## Tuesday, October 20, 2009

### The Axiom of Choice

Three useful links dealing with the Axiom of Choice: The Axiom of Choice - Stanford Encyclopedia of Philosophy entry by John L. Bell, the University of Western Ontario; The Axiom of Choice (a short paper by Prof. John L. Bell) ; The Relative Consistency of the Axiom of Choice - Mechanized Using Isabelle/ZF by Lawrence C. Paulson, Computer Laboratory Univ. of Cambridge. An important result, in a categorical setting linked to intutionistic set theory, was obtained by Radu Diaconescu (Axiom of choice and complementation, Proc. Amer. Math. Soc. 51, 1975, 176-178): a topos satisfying the axiom of choice must be boolean (in short... the axiom of choice implies the law of the excluded middle).

## Wednesday, October 14, 2009

### Wittenberg talk - geometry with complex numbers

Geometry with Complex Numbersinvided talk at Wittenberg University (power point), Fall 2007.

## Tuesday, October 13, 2009

### A conjecture on primes

The Feit-Thompson conjecture: there are no distinct prime numbers p and q for which (p^q-1)/(p-1) divides (q^p-1)/(q-1). Note that a stronger statement stating that (p^q-1)/(p-1) and (q^p-1)/(q-1) are relatively prime whenever p and q are distinct primes does not hold.
Indeed, 112643 = GCD((3313^17 -1)/3312, (17^3313-1)/16) - see Stevens (1971).
Note that (3313^17 - 1)/3312 factors as
78115430278873040084455537747447422887 * 23946003637421 * 112643,
while (17^3313-1)/16 modulo (3313^17 -1)/3312 equals...
149073454345008273252753518779212742886488244343395482423
The 1970 Fields medalist and 2008 Abel prize winner John Griggs Thompson was born on Ottawa, KS on October 13.

## Sunday, October 11, 2009

### Ferdinand Eisenstein (16 April 1823 – 11 October 1852)

Ferdinand Gotthold Max Eisenstein (16 April 1823 – 11 October 1852)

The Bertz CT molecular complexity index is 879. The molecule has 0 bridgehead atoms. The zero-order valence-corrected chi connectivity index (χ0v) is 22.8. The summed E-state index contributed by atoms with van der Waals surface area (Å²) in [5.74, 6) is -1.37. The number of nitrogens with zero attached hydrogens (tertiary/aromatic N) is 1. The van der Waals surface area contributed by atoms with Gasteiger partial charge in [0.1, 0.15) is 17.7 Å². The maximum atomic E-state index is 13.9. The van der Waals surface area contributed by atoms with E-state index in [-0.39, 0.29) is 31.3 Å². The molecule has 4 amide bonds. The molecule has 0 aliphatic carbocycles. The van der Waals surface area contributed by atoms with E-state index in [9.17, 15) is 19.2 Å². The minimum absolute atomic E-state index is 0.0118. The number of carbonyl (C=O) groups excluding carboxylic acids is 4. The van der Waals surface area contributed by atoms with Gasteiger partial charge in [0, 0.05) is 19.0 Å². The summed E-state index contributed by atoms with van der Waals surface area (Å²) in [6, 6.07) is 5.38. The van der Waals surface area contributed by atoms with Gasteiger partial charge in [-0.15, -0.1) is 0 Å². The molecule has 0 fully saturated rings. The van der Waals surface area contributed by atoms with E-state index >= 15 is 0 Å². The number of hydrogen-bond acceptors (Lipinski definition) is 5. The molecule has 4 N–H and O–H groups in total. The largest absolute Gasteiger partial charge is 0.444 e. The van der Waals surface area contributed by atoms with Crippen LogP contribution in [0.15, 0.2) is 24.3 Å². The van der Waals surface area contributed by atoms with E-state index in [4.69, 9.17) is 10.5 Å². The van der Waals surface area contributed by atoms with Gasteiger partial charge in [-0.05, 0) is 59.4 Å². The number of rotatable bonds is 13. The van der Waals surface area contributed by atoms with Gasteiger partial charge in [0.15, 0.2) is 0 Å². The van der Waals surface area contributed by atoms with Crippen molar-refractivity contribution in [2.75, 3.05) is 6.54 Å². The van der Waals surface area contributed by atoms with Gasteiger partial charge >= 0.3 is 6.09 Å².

Eisenstein's Mac Tutor Biography
The life of Gotthold Ferdinand Eisenstein - by M. Schmitz (Res. Lett. Inf. Math. Sci., 2004, Vol. 6, pp 1-13)
Eisenstein series

## Sunday, October 4, 2009

### Dimitrie Pompeiu (1873–1954)

Dimitrie Pompeiu (October 4, 1873, Broscǎuţi, Botoşani – October 8, 1954, Bucharest) - orthodox christian, and one of the greatest Romanian mathematicians. He is remembered in the mathematical world for numerous contributions such as: the set distance [1] that he introduced in his 1905 Université de Paris dissertation published in the same year in the Annales de la faculté des sciences de Toulouse (a set distance was introduced in a slightly different form in 1914 by Hausdorff, who credited Pompeiu's definition though), his contributions in complex analysis, including the areolar derivative [2] and the seminal Cauchy-Pompeiu's formula (higher dimensional analogues of the Cauchy-Pompeiu formula are topics of current research, while the formula was used in the theory of functions of several complex variables by Dolbeault and Grothendieck [5]), and for the celebrated Pompeiu's Conjecture that he formulated in his 1929 C. R. Acad. Sci. Paris article [4], a conjecture not fuly proved yet. Still, elegant analogues of Pompeiu's Conjecture continue to be proved in other areas [6] - this is an indicator of the fertility of the idea.

REFERENCES

[1] T. Bârsan and D. Tiba. One hundred years since the introduction of the set distance by Dimitrie Pompeiu. Institute of Mathematics of the Romanian Academy.
[2] D. Pompeiu. Sur une classe de fonctions d'une variable complexe. Rendiconti del Circolo Matematico di Palermo, t. XXXIII, Ist sem. 1912, pp. 108-113.
[3] Pompeiu's biography from the The MacTutor History of Mathematics archive.
[4] D. Pompeiu. Sur certains systèmes d'équations linéaires et sur une propriété intégrale des fonctions de plusieurs variables, Comptes Rendus de l'Académie des Sciences Paris Série I. Mathématique, 188, 1138 –1139 (1929).
[5] R. Remmert. Theory of Complex Functions. Graduate Texts in Mathematics, Springer Verlag, 2nd Edition (1989).
[6] D. Zeilberger. Pompeiu's problem on Discrete Space. Proc. Natl. Acad. Sci. USA, Vol. 75 (8), 3555-3556 (1978).